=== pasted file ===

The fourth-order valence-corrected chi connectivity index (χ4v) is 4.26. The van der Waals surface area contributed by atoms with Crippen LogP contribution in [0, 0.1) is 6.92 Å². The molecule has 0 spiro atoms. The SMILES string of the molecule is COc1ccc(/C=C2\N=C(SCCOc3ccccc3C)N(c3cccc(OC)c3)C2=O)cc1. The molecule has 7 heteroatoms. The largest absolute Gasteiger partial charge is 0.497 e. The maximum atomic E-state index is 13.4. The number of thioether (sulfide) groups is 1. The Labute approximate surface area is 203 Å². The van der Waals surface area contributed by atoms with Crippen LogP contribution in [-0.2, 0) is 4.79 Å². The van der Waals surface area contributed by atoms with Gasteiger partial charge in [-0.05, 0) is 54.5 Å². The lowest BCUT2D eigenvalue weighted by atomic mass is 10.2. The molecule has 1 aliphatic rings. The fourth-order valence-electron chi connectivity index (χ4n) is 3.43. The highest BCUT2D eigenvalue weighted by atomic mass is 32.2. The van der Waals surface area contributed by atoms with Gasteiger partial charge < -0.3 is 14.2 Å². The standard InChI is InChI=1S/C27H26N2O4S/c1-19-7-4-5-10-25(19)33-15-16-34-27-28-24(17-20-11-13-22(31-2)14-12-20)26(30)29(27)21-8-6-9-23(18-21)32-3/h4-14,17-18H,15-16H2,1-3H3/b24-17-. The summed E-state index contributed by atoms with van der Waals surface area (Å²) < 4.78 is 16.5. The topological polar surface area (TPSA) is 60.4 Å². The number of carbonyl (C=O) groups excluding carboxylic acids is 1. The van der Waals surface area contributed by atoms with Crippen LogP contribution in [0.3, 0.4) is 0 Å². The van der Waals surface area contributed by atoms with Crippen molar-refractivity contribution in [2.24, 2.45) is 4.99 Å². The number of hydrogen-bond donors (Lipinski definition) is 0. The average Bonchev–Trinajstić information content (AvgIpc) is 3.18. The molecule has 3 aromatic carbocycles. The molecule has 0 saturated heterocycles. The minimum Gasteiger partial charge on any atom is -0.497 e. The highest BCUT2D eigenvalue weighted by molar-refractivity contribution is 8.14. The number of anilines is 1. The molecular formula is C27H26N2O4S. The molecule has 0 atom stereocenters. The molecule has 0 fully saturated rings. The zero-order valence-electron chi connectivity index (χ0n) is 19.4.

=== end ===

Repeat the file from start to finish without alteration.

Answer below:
The fourth-order valence-corrected chi connectivity index (χ4v) is 4.26. The van der Waals surface area contributed by atoms with Crippen LogP contribution in [0, 0.1) is 6.92 Å². The molecule has 0 spiro atoms. The SMILES string of the molecule is COc1ccc(/C=C2\N=C(SCCOc3ccccc3C)N(c3cccc(OC)c3)C2=O)cc1. The molecule has 7 heteroatoms. The largest absolute Gasteiger partial charge is 0.497 e. The maximum atomic E-state index is 13.4. The number of thioether (sulfide) groups is 1. The Labute approximate surface area is 203 Å². The van der Waals surface area contributed by atoms with Crippen LogP contribution in [-0.2, 0) is 4.79 Å². The van der Waals surface area contributed by atoms with Gasteiger partial charge in [-0.05, 0) is 54.5 Å². The lowest BCUT2D eigenvalue weighted by atomic mass is 10.2. The molecule has 1 aliphatic rings. The fourth-order valence-electron chi connectivity index (χ4n) is 3.43. The highest BCUT2D eigenvalue weighted by atomic mass is 32.2. The van der Waals surface area contributed by atoms with Gasteiger partial charge < -0.3 is 14.2 Å². The standard InChI is InChI=1S/C27H26N2O4S/c1-19-7-4-5-10-25(19)33-15-16-34-27-28-24(17-20-11-13-22(31-2)14-12-20)26(30)29(27)21-8-6-9-23(18-21)32-3/h4-14,17-18H,15-16H2,1-3H3/b24-17-. The summed E-state index contributed by atoms with van der Waals surface area (Å²) < 4.78 is 16.5. The topological polar surface area (TPSA) is 60.4 Å². The number of carbonyl (C=O) groups excluding carboxylic acids is 1. The van der Waals surface area contributed by atoms with Crippen LogP contribution in [0.3, 0.4) is 0 Å². The van der Waals surface area contributed by atoms with Crippen molar-refractivity contribution in [2.24, 2.45) is 4.99 Å². The number of hydrogen-bond donors (Lipinski definition) is 0. The average Bonchev–Trinajstić information content (AvgIpc) is 3.18. The molecule has 3 aromatic carbocycles. The molecule has 0 saturated heterocycles. The minimum Gasteiger partial charge on any atom is -0.497 e. The highest BCUT2D eigenvalue weighted by molar-refractivity contribution is 8.14. The number of anilines is 1. The molecular formula is C27H26N2O4S. The molecule has 0 atom stereocenters. The molecule has 0 fully saturated rings. The zero-order valence-electron chi connectivity index (χ0n) is 19.4.